It’s no secret that America’s students are failing to master even basic subjects like reading and math.
While the return of the “science of reading” is improving early reading instruction, the “science of math” has yet to catch on.
According to Dr. Amanda VanDerHeyden, an education consultant and founder of Spring Math, many teachers are operating under “modern math myths” that actually undermine student learning.
“There were these things that kept coming up that teachers really believed [and] it really robbed space from more effective practices,” VanDerHeyden said in an interview. “We would spend half the training trying to explain to teachers that what they really believe is not evidence based.”
Some of those myths are that timed assessment causes anxiety, explicit instruction is only needed for struggling learners, or that conceptual knowledge (e.g., why math algorithms work) precedes procedural knowledge (e.g., solving a problem).
The poor results of math instruction are evident across the nation.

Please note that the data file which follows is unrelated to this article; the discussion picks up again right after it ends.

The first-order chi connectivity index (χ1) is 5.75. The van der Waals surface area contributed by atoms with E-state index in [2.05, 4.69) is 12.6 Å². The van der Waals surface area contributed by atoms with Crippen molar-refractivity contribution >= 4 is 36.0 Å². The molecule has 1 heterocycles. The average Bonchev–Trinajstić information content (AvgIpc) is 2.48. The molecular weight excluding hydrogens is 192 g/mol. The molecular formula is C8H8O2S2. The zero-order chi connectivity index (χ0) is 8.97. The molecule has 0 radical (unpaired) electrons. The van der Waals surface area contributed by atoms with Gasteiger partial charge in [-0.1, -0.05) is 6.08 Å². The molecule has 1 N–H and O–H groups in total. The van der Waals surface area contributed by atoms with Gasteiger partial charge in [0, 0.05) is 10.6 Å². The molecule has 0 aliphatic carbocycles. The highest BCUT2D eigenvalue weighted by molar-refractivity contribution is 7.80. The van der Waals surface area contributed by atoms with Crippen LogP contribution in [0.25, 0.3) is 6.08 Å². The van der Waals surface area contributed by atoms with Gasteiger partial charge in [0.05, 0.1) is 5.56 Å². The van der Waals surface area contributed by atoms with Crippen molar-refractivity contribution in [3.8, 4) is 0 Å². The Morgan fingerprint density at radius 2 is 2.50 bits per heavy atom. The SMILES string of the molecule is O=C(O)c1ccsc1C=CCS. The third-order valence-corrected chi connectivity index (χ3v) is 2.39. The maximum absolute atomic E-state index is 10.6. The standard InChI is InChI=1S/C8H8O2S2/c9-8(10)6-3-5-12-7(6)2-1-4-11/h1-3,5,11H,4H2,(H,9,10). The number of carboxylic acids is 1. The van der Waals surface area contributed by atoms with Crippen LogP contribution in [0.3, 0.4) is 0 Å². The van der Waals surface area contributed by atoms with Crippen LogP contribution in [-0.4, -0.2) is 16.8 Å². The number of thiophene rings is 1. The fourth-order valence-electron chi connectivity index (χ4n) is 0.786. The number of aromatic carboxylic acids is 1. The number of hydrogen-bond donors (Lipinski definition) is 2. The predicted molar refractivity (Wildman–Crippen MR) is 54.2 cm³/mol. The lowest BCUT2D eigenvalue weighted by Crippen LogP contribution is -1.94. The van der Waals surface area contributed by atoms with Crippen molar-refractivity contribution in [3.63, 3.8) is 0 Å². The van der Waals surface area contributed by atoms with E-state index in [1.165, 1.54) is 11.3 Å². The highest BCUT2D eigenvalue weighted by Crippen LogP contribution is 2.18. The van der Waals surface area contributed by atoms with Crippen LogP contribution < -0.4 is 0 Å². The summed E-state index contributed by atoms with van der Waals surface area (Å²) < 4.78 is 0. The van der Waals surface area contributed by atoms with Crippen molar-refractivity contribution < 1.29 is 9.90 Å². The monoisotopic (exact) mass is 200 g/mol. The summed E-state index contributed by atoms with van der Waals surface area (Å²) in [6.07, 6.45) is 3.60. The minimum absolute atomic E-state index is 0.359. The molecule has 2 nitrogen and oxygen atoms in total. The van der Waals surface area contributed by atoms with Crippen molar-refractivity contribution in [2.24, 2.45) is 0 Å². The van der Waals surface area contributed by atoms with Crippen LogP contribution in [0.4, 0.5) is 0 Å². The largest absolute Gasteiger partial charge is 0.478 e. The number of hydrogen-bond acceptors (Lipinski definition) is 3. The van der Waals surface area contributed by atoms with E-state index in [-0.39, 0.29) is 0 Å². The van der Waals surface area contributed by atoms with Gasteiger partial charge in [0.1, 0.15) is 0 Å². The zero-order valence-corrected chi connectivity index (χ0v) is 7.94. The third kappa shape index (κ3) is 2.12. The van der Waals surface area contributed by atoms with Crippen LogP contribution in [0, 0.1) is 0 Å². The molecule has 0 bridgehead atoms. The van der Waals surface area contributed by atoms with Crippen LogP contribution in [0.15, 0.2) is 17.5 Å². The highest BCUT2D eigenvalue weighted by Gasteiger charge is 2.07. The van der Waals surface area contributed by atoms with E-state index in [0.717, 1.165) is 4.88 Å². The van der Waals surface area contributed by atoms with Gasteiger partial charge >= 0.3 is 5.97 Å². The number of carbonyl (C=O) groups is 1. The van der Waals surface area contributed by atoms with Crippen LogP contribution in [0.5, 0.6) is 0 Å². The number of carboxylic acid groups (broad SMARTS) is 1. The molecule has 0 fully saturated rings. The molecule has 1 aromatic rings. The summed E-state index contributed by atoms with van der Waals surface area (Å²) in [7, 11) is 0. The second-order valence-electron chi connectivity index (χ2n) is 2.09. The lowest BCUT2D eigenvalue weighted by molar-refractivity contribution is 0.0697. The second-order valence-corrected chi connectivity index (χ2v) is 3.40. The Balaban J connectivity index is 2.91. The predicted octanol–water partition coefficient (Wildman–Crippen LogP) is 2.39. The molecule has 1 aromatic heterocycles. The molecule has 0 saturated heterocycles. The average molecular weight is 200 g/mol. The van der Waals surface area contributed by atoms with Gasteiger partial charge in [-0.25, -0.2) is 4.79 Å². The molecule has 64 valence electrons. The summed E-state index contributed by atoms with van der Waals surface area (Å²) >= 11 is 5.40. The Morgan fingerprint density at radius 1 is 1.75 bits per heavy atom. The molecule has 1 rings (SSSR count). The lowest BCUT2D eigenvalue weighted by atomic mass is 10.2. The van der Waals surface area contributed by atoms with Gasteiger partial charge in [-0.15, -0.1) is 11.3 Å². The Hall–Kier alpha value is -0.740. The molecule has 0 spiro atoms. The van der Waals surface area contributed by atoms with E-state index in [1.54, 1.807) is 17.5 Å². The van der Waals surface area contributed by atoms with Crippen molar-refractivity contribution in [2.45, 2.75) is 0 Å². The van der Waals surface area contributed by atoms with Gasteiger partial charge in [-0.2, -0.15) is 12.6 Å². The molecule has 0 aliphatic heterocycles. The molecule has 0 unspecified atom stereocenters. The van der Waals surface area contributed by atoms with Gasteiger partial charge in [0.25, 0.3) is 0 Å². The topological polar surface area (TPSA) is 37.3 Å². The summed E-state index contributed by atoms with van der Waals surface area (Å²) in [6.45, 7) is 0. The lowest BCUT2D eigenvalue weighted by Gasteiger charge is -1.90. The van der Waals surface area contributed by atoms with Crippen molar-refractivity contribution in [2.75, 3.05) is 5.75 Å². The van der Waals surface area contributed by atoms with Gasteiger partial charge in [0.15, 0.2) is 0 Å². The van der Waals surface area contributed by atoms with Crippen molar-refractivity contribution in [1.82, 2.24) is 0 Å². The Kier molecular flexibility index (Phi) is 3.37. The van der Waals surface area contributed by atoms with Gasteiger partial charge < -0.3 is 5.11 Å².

While teachers and parents might hope their young students will catch up in high school, VanDerHeyden doesn’t think that’s a good idea, calling math “relentlessly hierarchical.”
“If you miss it in the early years, you are in trouble,” she explained. “You are forever blocked from the advanced opportunities. That’s educational malpractice.”
NCTM says there are two types of constructivism – radical and social. Radical constructivism claims that students don’t learn directly from a parent or teacher. Instead, knowledge “must be actively assembled in the mind by each learner in his or her own way.”
Social constructivism suggests that students learn better when working in community with other learners.
While the image of curious children learning mathematics together might sound idyllic, it’s not very practical, critics say.
Advocates for the science of math explain that teachers need to provide explicit instruction, which includes clear explanations, examples and making students practice the skills.
Although the education establishment is hesitant to change, researchers believe their work can make a difference.
“We are focused on looking at objective evidence about how students learn and how students learn math,” Dr. Sarah Powell, an education professor at the University of Texas at Austin, said in her interview with VanDerHeyden. “We can take that evidence to then make educational decisions that can inform what goes on in the classroom as well as what goes on in the policy world.”